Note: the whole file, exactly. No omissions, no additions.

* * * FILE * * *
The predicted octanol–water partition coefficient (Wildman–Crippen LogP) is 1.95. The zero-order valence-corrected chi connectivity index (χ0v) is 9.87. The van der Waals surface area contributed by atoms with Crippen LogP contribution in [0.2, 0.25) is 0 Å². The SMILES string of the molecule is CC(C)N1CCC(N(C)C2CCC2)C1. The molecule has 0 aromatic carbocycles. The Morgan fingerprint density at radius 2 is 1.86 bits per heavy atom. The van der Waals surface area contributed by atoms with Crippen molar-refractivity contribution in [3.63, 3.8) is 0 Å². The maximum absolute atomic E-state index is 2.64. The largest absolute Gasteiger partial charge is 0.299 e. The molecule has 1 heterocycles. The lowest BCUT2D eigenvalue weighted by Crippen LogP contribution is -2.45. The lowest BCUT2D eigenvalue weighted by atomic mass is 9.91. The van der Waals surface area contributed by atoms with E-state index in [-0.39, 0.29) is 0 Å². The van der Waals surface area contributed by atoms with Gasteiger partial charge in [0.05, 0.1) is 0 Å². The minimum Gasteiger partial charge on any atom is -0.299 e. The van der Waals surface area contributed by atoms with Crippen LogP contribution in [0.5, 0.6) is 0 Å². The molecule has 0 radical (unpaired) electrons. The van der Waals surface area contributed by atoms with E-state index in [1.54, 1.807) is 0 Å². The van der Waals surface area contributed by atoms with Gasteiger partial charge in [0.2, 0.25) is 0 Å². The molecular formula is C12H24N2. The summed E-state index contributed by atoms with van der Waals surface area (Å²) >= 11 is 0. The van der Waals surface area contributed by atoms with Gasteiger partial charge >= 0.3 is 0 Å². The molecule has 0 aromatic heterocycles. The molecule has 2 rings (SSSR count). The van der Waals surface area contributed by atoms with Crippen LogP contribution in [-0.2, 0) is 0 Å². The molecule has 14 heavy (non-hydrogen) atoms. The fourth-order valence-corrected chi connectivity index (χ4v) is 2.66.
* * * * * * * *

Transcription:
The predicted octanol–water partition coefficient (Wildman–Crippen LogP) is 1.95. The zero-order valence-corrected chi connectivity index (χ0v) is 9.87. The van der Waals surface area contributed by atoms with Crippen LogP contribution in [0.2, 0.25) is 0 Å². The SMILES string of the molecule is CC(C)N1CCC(N(C)C2CCC2)C1. The molecule has 0 aromatic carbocycles. The Morgan fingerprint density at radius 2 is 1.86 bits per heavy atom. The van der Waals surface area contributed by atoms with Crippen molar-refractivity contribution in [3.63, 3.8) is 0 Å². The maximum absolute atomic E-state index is 2.64. The largest absolute Gasteiger partial charge is 0.299 e. The molecule has 1 heterocycles. The lowest BCUT2D eigenvalue weighted by Crippen LogP contribution is -2.45. The lowest BCUT2D eigenvalue weighted by atomic mass is 9.91. The van der Waals surface area contributed by atoms with E-state index in [-0.39, 0.29) is 0 Å². The van der Waals surface area contributed by atoms with Gasteiger partial charge in [0.05, 0.1) is 0 Å². The minimum Gasteiger partial charge on any atom is -0.299 e. The van der Waals surface area contributed by atoms with Crippen LogP contribution in [0.5, 0.6) is 0 Å². The molecule has 0 radical (unpaired) electrons. The van der Waals surface area contributed by atoms with E-state index in [1.54, 1.807) is 0 Å². The van der Waals surface area contributed by atoms with Gasteiger partial charge in [0.2, 0.25) is 0 Å². The molecular formula is C12H24N2. The summed E-state index contributed by atoms with van der Waals surface area (Å²) >= 11 is 0. The van der Waals surface area contributed by atoms with Gasteiger partial charge >= 0.3 is 0 Å². The molecule has 0 aromatic heterocycles. The molecule has 2 rings (SSSR count). The van der Waals surface area contributed by atoms with Crippen LogP contribution in [-0.2, 0) is 0 Å². The molecule has 14 heavy (non-hydrogen) atoms. The fourth-order valence-corrected chi connectivity index (χ4v) is 2.66.